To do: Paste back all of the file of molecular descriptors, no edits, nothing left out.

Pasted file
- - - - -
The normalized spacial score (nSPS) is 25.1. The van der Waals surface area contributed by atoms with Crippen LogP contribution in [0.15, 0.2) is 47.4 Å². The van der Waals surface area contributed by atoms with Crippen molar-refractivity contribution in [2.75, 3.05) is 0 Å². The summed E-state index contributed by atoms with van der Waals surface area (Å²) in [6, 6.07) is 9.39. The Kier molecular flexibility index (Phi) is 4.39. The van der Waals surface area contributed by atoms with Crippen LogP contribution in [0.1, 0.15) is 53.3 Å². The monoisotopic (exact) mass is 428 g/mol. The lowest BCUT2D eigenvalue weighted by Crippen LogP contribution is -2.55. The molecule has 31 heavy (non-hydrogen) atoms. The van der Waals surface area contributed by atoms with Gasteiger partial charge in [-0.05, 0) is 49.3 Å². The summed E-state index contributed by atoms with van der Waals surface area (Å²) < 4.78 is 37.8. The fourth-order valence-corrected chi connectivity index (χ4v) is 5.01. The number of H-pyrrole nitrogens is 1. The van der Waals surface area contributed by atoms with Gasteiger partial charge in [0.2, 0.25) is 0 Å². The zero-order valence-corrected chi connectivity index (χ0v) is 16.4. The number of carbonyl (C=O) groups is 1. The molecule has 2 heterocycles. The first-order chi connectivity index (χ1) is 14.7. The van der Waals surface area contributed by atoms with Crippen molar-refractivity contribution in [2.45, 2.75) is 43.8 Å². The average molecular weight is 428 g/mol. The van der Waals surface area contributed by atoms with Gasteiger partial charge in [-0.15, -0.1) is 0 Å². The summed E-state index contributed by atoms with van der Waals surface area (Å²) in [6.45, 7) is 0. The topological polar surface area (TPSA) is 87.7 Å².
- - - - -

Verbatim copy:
The normalized spacial score (nSPS) is 25.1. The van der Waals surface area contributed by atoms with Crippen LogP contribution in [0.15, 0.2) is 47.4 Å². The van der Waals surface area contributed by atoms with Crippen molar-refractivity contribution in [2.75, 3.05) is 0 Å². The summed E-state index contributed by atoms with van der Waals surface area (Å²) in [6, 6.07) is 9.39. The Kier molecular flexibility index (Phi) is 4.39. The van der Waals surface area contributed by atoms with Crippen LogP contribution in [0.1, 0.15) is 53.3 Å². The monoisotopic (exact) mass is 428 g/mol. The lowest BCUT2D eigenvalue weighted by Crippen LogP contribution is -2.55. The molecule has 31 heavy (non-hydrogen) atoms. The van der Waals surface area contributed by atoms with Gasteiger partial charge in [-0.05, 0) is 49.3 Å². The summed E-state index contributed by atoms with van der Waals surface area (Å²) < 4.78 is 37.8. The fourth-order valence-corrected chi connectivity index (χ4v) is 5.01. The number of H-pyrrole nitrogens is 1. The van der Waals surface area contributed by atoms with Gasteiger partial charge in [0.2, 0.25) is 0 Å². The zero-order valence-corrected chi connectivity index (χ0v) is 16.4. The number of carbonyl (C=O) groups is 1. The molecule has 2 heterocycles. The first-order chi connectivity index (χ1) is 14.7. The van der Waals surface area contributed by atoms with Crippen molar-refractivity contribution in [2.45, 2.75) is 43.8 Å². The average molecular weight is 428 g/mol. The van der Waals surface area contributed by atoms with Gasteiger partial charge in [-0.15, -0.1) is 0 Å². The summed E-state index contributed by atoms with van der Waals surface area (Å²) in [6.45, 7) is 0. The topological polar surface area (TPSA) is 87.7 Å².